They soon think that whatever they want is good, which is wrong. 
They don't have the mental facilities to reason with them, but they've been shown what they want is what they get.
We do a dis-service by catering to them. We portray to them a world that caters to them, which is not the true world.
The Bible says, He who spares the rod hates his son, but he who loves him disciplines him diligently. Proverbs 13:24.

Eating cold pizza is not a case for disability. It’s a dislike. 
What the teacher was encouraging was discontent and questioning authority.
Some things should not be changed.
Granted, I do not like serving everyone cold pizza. But that is what everyone received.
That was the standard.
The child must realize his boundaries.  He can change some things, like maybe what he wears today, but other things must be accepted, like cold pizza.

Keep to the standard.
You say, “but there’s no way he can meet some standards.”
God has told His children, Be holy, because I am holy. I Peter 1:16.
Now that’s a standard no one can do!
But God gave it.
To show our need for Him.
We can't do it without Him.
If we constantly cater to a child with special needs, he will never see his need for God. He will think he’s in charge. 
He will never come to God. Because he doesn't need Him.
My actions for not giving him hot pizza is for his best.
Catering to his every whim, gives him the false impression he controls his environment.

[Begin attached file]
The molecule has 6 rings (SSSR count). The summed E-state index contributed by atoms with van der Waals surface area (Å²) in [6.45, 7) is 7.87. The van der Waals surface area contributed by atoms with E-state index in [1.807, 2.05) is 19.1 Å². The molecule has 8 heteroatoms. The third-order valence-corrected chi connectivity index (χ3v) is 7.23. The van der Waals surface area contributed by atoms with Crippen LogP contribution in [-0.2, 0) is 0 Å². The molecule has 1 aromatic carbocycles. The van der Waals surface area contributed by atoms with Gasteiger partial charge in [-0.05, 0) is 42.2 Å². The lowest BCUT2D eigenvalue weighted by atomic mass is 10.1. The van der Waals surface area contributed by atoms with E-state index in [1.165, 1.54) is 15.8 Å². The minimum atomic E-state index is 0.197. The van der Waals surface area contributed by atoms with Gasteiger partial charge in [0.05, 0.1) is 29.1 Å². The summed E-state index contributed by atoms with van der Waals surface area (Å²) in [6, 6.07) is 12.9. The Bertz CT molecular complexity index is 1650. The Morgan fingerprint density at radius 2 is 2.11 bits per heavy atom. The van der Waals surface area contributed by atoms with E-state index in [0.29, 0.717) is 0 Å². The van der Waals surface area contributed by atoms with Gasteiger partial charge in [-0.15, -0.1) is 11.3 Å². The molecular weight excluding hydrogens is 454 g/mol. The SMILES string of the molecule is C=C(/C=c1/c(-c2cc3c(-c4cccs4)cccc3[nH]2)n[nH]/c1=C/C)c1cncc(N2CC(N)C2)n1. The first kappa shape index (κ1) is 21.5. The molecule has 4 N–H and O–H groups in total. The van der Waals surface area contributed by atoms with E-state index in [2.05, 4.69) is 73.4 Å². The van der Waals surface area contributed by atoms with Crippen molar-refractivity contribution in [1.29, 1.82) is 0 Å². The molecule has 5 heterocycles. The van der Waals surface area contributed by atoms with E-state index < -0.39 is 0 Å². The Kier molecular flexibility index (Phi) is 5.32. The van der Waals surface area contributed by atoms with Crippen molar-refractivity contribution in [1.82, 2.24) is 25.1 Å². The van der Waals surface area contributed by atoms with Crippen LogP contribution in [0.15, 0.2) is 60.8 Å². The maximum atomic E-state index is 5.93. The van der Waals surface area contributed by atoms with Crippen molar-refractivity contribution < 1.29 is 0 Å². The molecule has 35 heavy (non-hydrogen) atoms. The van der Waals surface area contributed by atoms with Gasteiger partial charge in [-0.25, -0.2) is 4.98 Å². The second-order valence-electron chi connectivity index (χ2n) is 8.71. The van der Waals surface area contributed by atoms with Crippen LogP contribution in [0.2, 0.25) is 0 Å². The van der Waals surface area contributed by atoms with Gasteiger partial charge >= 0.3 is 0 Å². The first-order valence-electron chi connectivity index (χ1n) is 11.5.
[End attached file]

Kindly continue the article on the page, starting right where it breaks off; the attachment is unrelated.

Not only will he not see his need for God, but he will not be challenged to do better or be content.

The only time we change is when we are uncomfortable.
Without a challenge, we stay where we are.
We don’t grow.

I understand those with special needs don't do well with change. No one does. But we can't change the world to avoid changes.
We must teach them how to live with those changes.

I know a teacher of special needs students.
His students are real, severe needs children. They require diapers even at 18 years of age.
This teacher strives to make them functional in this world. 
That means, he teaches them how to sweep a floor, so maybe they can someday be a janitor. 
He works with them so they can participate in a special olympics where they win medals for the first time in their life— they aren’t just given to them, they are earned. 
Those kids love him.
He gives them the greatest service by challenging them to do better—to raise the standard of expectation for them.

Know how the parents respond to this?
They are angry.
Because they lose their disability money.
They would rather keep their child dependent upon someone—but not them, they don’t change their diapers during the night, they send them back to school with a full diaper—so they can get their disability money.

As teachers we can also get that mentality. 
If my students are dependent upon me, then I won’t lose my job.

But it’s the teacher’s job to work themselves out of job—to teach their students how to do it on their own.

Just as every parent should teach their children, regardless of his needs: 
God has shown you, O mortal, what is good. And what does the Lord require of you?
To act justly and to love mercy and to walk humbly with your God. 
Micah 6:8.

Cold pizza?
He’s challenging authority, not needing special accommodations.

Displaying 1 comment

SO good.

I write about what you---
women, wives and moms---
about your family, faith and future.
I write about what's hard, what helps and what heals.
I show you how it's done. And not done.
I hold your hand as you find what matters to the Savior.
And let go of those things that mattered to you, but not to Him.
I write about what Him.
               Sonya Contreras

Author of Biblical fiction, married to my best friend, and challenged by eight sons’ growing pains as I write about what matters.

Receive weekly articles by giving your email address below: